Self-help and “wellness” chasing has become all of the rages, with a whopping 9.6 billion dollars being spent annually on self-help products and books. And while it may sound counter-intuitive, people are also becoming less and less happy.
Recent research has found that the two topics may have a strong link, because the more we reach towards happiness, chasing it down as though it were a mythical beast, the less happy we are likely to be. In a study published by the Journal of Experimental Psychology: General, researchers measured the motivation of college-aged students to be happy and how happy they were.
And while most of us would assume that the ones who chased happiness the hardest would be happier, that simply wasn’t the case for most Americans. According to study author Brett Ford, who is a doctoral candidate in psychology at the University of California, Berkeley, “desperately wanting to be happy is linked with lower psychological health.”
On the contrary, though, in Russia and East Asia, the opposite was found. The theory is that the reason for this is that our cultures view happiness differently. In places like Japan, happiness is more community-based, with a major focus being placed on spending time with friends, taking care of family, and finding a social connection.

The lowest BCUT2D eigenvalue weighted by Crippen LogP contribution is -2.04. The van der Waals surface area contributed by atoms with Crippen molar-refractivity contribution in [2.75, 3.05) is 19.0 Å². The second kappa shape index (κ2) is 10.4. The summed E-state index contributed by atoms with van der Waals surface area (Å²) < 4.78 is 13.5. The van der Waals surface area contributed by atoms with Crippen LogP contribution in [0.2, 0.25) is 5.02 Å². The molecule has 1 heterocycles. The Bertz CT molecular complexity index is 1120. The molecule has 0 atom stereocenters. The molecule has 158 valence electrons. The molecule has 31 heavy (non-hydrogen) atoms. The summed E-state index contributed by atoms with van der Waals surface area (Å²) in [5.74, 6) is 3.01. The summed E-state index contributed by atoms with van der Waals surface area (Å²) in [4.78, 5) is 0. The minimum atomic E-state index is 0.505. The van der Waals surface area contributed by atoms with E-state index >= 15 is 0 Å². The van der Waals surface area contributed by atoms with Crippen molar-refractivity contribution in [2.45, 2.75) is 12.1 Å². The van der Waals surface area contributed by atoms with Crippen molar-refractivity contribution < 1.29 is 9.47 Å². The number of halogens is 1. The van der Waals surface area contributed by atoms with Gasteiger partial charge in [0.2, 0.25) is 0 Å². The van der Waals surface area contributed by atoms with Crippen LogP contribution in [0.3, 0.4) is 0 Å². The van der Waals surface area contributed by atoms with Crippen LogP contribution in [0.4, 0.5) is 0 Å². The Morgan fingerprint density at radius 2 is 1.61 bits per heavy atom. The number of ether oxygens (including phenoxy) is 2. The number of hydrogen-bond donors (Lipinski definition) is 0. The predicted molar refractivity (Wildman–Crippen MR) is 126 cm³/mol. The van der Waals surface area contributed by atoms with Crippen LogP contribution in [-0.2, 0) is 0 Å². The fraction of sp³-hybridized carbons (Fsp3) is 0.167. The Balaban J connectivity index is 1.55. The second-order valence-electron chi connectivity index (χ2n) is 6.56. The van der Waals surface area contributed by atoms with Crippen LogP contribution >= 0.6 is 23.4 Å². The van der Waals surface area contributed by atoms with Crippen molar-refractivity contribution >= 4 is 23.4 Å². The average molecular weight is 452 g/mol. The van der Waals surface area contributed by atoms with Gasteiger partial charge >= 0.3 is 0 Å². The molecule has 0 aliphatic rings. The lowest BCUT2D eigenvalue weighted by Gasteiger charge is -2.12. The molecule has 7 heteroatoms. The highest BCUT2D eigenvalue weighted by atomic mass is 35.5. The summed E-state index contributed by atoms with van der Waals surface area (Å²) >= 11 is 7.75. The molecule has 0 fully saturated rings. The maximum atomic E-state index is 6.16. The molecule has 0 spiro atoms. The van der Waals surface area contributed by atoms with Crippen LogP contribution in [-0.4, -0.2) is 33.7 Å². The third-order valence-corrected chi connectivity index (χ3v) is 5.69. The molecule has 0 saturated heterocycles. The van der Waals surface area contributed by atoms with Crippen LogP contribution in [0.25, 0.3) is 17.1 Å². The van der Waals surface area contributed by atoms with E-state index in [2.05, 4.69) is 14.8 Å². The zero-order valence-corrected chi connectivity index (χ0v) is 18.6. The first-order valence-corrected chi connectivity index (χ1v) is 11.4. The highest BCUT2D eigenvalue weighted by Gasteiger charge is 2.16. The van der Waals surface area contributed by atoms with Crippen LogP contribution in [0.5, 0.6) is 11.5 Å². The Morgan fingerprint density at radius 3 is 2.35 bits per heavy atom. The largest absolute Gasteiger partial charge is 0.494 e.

In the U.S., though, we tend to view happiness on an individual basis. And this makes sense if you think about all of the common memes circulating Facebook that emphasize shutting people out in lew of “happiness.”
Unfortunately, because we tend to view happiness on an individual basis here in the states, most of us are set up for failure. “Most people live in a pretty neutral state,” Ford says. “A happy life doesn’t consist of happy moments every moment of the day.”
This isn’t the first time research has shown that happiness comes from a sense of belonging and of community. And it likely won’t be the last. However, it’s interesting to think about how our cultures vary and how our view of what happiness is, and how to achieve it, sets us up for failure at the get-go.